Supporters say the clinics have proven effective in keeping people with addiction or mental health problems out of emergency rooms and prisons and in treatment. The clinics saved New York state more than $1 million from decreased hospitalizations and almost $100,000 from decreased emergency room visits, a Government Accountability Office reportfrom 2021 found.

“If passed, this bill will forever change how people access mental health and substance use treatment in their communities,” Chuck Ingoglia, president and chief executive officer of the National Council for Mental Wellbeing, said.

When senators were debating a gun violence package, one of the earliest agreements was the need to include some spending to expand mental health services, senators said. They were willing to devote as much as $10 billion on this part of the package, they said.

Sen. John Cornyn (R-Texas), one of they key negotiators of the gun violence bill, said the mental health funding in the legislation “could be the most important part of the bill.”

“Our mental health care delivery system in American is a scandal and we see the consequences everywhere,” he said.

Cornyn said he sees evidence that people who commit mass shootings like the one at an elementary school in Uvalde in his home state a month ago didn’t get mental health services even though they showed signs of mental illness.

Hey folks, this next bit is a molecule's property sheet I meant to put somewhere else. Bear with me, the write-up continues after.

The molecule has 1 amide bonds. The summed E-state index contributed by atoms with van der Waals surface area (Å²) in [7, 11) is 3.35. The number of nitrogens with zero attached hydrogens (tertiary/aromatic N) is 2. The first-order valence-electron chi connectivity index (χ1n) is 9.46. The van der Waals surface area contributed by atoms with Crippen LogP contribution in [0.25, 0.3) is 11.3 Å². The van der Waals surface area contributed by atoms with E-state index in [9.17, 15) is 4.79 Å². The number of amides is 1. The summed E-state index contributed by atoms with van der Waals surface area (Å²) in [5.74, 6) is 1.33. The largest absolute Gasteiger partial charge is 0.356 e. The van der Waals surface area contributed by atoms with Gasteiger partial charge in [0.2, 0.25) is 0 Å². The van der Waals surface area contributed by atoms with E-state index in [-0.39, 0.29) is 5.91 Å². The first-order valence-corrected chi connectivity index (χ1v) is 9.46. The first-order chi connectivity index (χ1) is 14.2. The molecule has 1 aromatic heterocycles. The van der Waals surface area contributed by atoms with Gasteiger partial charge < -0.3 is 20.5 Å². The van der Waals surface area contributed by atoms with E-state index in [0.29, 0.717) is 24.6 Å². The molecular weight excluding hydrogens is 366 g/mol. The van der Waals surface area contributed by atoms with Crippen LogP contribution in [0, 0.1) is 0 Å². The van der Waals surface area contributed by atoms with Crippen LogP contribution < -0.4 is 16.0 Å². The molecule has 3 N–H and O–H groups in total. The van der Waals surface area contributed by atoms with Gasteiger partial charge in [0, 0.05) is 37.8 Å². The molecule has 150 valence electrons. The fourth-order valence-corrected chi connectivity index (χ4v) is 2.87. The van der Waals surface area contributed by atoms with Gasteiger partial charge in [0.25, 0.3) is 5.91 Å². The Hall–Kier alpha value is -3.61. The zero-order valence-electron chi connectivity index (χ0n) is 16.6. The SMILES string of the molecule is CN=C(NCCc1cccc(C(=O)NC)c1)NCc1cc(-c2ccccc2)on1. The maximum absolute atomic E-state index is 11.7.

Blunt, who’s retiring at the end of this year, said he reached out to Cornyn when senators were first starting to talk about a gun violence package. He said Cornyn and Sen. Thom Tillis (R-N.C.) both supported expanding community health centers.

“I told them ‘we got a model that’s working,’” Blunt said. “It’s working in Texas.”

The US has major gaps in mental health services, particularly for children. Only about 20% of children with some kind of mental health disorders get care from a provider trained to treat those illnesses, data from the Centers for Disease Control and Prevention show.

The problem is particularly acute in Texas, which the nonprofit advocacy group Mental Health America ranks last in terms of mental health access.

Cornyn said the issue has come down to the state shortchanging mental health programs.

“The Texas legislature has tried to address it but it’s never enough, never comprehensive enough,” he said. “It’s always a money question.”

Stabenow said she spoke with Sen. Chris Murphy (D-Conn.), another key negotiator, and Senate Majority Leader Chuck Schumer (D-N.Y.) about including her and Blunt’s idea in the package.

Her pitch: this needs to be done regardless of the gun violence bill.

Murphy, whose state was the site of the mass shooting at an elementary school in Newtown in 2012, said he was wary of tying mental health to a gun violence package. People with mental health issues are more often to be the victim of a violent crime than the perpetrator, he reasoned. Despite that, Murphy’s long supported programs like community health centers, he said.

“If the price of getting changes in our gun laws was to help fix our broken mental health system why wouldn’t I be game for that,” Murphy said.

To contact the reporter on this story: Alex Ruoff in Washington at

To contact the editors responsible for this story: Robin Meszoly at; Giuseppe Macri at